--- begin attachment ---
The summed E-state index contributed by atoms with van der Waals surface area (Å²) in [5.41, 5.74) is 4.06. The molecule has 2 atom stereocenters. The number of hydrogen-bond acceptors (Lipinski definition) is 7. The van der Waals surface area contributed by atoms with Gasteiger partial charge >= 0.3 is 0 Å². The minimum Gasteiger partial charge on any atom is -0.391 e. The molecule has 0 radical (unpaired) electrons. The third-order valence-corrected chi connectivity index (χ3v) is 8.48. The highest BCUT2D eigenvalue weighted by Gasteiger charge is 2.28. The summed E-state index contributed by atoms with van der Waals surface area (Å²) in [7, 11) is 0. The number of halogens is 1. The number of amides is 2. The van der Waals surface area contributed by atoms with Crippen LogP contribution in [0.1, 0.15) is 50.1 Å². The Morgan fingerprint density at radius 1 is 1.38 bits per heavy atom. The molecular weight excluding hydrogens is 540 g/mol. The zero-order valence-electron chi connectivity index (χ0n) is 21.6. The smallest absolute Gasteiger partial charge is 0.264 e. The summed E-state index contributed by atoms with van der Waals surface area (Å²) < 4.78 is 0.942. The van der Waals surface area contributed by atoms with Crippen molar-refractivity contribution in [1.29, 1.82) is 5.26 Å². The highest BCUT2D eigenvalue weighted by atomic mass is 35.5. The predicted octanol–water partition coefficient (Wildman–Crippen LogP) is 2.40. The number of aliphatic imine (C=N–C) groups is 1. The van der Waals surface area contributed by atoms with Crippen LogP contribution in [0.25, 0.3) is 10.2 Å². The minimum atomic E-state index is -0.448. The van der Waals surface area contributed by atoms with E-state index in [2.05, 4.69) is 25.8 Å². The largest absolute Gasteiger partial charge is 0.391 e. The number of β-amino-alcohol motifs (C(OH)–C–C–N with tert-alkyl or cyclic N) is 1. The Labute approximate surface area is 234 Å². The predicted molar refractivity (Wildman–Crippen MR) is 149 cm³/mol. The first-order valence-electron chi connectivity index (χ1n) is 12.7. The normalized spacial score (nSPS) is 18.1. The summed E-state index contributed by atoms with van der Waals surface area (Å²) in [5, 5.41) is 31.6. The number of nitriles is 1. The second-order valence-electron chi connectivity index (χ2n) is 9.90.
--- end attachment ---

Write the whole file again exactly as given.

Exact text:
The summed E-state index contributed by atoms with van der Waals surface area (Å²) in [5.41, 5.74) is 4.06. The molecule has 2 atom stereocenters. The number of hydrogen-bond acceptors (Lipinski definition) is 7. The van der Waals surface area contributed by atoms with Gasteiger partial charge >= 0.3 is 0 Å². The minimum Gasteiger partial charge on any atom is -0.391 e. The molecule has 0 radical (unpaired) electrons. The third-order valence-corrected chi connectivity index (χ3v) is 8.48. The highest BCUT2D eigenvalue weighted by Gasteiger charge is 2.28. The summed E-state index contributed by atoms with van der Waals surface area (Å²) in [7, 11) is 0. The number of halogens is 1. The number of amides is 2. The van der Waals surface area contributed by atoms with Crippen LogP contribution in [0.1, 0.15) is 50.1 Å². The Morgan fingerprint density at radius 1 is 1.38 bits per heavy atom. The molecular weight excluding hydrogens is 540 g/mol. The zero-order valence-electron chi connectivity index (χ0n) is 21.6. The smallest absolute Gasteiger partial charge is 0.264 e. The summed E-state index contributed by atoms with van der Waals surface area (Å²) < 4.78 is 0.942. The van der Waals surface area contributed by atoms with Crippen molar-refractivity contribution in [1.29, 1.82) is 5.26 Å². The highest BCUT2D eigenvalue weighted by atomic mass is 35.5. The predicted octanol–water partition coefficient (Wildman–Crippen LogP) is 2.40. The number of aliphatic imine (C=N–C) groups is 1. The van der Waals surface area contributed by atoms with Crippen LogP contribution in [0.25, 0.3) is 10.2 Å². The minimum atomic E-state index is -0.448. The van der Waals surface area contributed by atoms with E-state index in [2.05, 4.69) is 25.8 Å². The largest absolute Gasteiger partial charge is 0.391 e. The number of β-amino-alcohol motifs (C(OH)–C–C–N with tert-alkyl or cyclic N) is 1. The Labute approximate surface area is 234 Å². The predicted molar refractivity (Wildman–Crippen MR) is 149 cm³/mol. The first-order valence-electron chi connectivity index (χ1n) is 12.7. The normalized spacial score (nSPS) is 18.1. The summed E-state index contributed by atoms with van der Waals surface area (Å²) in [5, 5.41) is 31.6. The number of nitriles is 1. The second-order valence-electron chi connectivity index (χ2n) is 9.90.